And for my latest marathon, three movies about lonely boys and horny boys who turn to inanimate and reanimated women for love, affection, companionship, and sex. And of the three, there’s one that I added to my movie collection…
LOVE OBJECT (2003)
Gorgeous Wrong Turn hottie Desmond Harrington plays…a socially insecure office writer who needs to buy a sex doll to get laid? Okay, you really have to suspend disbelief to get past that part.
As soon as his new toy arrives, he bangs her. As he develops a relationship with her, he gains the confidence to talk to the new girl at work. As they get closer, he begins to make the doll over in her image.
And then he starts to believe the doll is calling him, and following him, and jealous of his relationship with his co-worker. Uh-oh…
Because Harrington is so hot, it’s easy to buy into the film’s focus on his sexual obsession with the doll (they get into a whole S&M routine that leads to her dominance over him) and to see him not as a lonely guy but a total psycho perv.
Therefore, Love Object is kind of creepy, with Udo Kier getting in on the most brutal fun as the landlord.
But more than a horror film, this one is mostly an obsession thriller right out of the 90s.
Decay gives us the tragic lonely figure that Love Object doesn’t. While it takes the Norman Bates archetype to a deeper level, this really isn’t a horror film in the usual sense. It’s about a lonely dude coming to terms with living with a corpse, so it’s a sad re-examining of a familiar plot.
After a young woman accidentally dies in his home, a somewhat introverted man who lives alone with his indoor garden and taxidermy keeps her body as his companion.
Flashbacks show us that he had a very fucked up childhood with an overbearing, man-hating, emasculating single mother who was inappropriate in the things she said to him and often tossed religion into the mix. You know the drill.
This lonely figure, however, does have some people in his life. At work he has a very outgoing and cheery buddy who brags nonstop about his sex life, and at home, his annoyingly motherly neighbor stops by regularly to take care of him.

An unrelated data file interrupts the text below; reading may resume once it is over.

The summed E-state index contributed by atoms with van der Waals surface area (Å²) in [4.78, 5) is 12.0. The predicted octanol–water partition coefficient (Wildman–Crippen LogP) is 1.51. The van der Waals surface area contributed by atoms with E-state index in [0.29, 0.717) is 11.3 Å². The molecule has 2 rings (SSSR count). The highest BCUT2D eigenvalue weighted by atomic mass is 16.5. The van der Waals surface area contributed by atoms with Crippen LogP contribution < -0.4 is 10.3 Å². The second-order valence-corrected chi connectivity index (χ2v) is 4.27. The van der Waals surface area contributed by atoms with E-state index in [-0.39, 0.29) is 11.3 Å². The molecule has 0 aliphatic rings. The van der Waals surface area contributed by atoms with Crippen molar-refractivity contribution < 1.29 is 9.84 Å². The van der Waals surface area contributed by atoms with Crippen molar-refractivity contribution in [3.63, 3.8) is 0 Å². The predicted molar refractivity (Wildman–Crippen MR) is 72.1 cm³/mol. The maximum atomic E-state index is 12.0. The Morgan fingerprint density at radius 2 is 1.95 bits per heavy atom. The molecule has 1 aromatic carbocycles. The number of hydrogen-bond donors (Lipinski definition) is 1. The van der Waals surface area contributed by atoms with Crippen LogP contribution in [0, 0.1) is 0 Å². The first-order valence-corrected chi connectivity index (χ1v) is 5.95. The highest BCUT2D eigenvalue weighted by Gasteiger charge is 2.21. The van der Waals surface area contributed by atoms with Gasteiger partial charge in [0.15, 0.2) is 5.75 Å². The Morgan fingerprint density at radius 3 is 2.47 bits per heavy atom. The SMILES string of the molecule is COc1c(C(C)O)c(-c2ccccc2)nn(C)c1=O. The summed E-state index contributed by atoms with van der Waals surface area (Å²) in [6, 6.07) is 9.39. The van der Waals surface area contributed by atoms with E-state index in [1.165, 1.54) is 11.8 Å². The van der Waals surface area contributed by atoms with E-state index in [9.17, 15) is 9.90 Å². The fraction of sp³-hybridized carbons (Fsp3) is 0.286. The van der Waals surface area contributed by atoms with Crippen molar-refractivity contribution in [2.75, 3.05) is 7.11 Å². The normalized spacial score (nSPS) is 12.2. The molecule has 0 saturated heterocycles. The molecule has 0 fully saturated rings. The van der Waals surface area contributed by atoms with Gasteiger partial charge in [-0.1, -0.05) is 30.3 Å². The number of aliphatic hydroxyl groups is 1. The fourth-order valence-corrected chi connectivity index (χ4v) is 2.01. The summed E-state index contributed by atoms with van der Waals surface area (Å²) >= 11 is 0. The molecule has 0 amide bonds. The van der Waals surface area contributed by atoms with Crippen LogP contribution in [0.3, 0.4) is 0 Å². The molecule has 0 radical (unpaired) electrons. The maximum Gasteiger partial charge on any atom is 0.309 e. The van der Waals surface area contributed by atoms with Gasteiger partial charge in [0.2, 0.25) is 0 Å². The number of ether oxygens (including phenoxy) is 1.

Yet despite these well-meaning people you could totally see pushing him over the edge, he isn’t a killer. There are no murders.
This is simply a movie about how his existence changes as he adapts to living with a dead body—first enjoying having somebody in his life, and then discovering the complications that arise when that somebody has no life in her body.
The psychological impact her decaying body has on him comes in the form of nightmares and delusions, which deliver the only scares in the film—mostly in the form of cheap jumps by things that, you know, aren’t really there.
So don’t go into this one expecting a horror film, more of a character study with a dark theme.
THE DOLL (2017)
And lastly, my fave of the trio. There are an endless number of things for me to love about this little movie, beginning with the fact that despite its name, it is not about a doll. That’s right, no Annabelle knockoff here. This is just a good old “horny boys behave badly, horny boys learn vicious horror lesson” flick. They rarely make them like this anymore.
The opening scene sets the tone with gore and sinister intrigue, and then we’re introduced to one of the highlights of the film: Mohawked, often shirtless hottie Christopher Lenk. He also appears as a hustler in a gay film called Keep the Lights On. Yes, please do.
Anyway, bad boy is living with his good boy buddy, played by horror alum Anthony Del Negro (Anarchy Parlor, Deep in the Darkness, Dark Haul, Dead Souls, Slink) and his girlfriend, played by actress Isabella Racco, who needs to excel in this business—especially horror—because she’s just got it in the most understated way.
The girlfriend can’t take all the partying so she moves out. Bad boy decides that it would be a good idea to hire a Russian escort off the Internet for a week for his good boy buddy. She’s played perfectly by the Human Barbie Valeria Lukyanova.
When she arrives, she doesn’t speak and moves very mechanically…because—EEK!—she’s a “doll” made of human body parts by a satanic psycho.
The movie focuses on the simplest premise; the guys think the escort is just a little off due to a language barrier. They try to keep her hidden in the attic when the good boy’s girlfriend comes back unexpectedly (YAY! More Isabella!).
Little do they know that the escort is not only performing creepy occult rituals in the attic, but also roaming the house when they’re not around and killing people who come by, including Ron Jeremy in his go-to cameo—a pimp.
Despite a good body count, rather than drown us in gore, The Doll is all about atmosphere, suspense, dark tone, and creepiness, sticking unsettlingly to the single house location.
Plus it has a really bizarr-o, rather vague backstory about doll girl…making it totally sequel ready.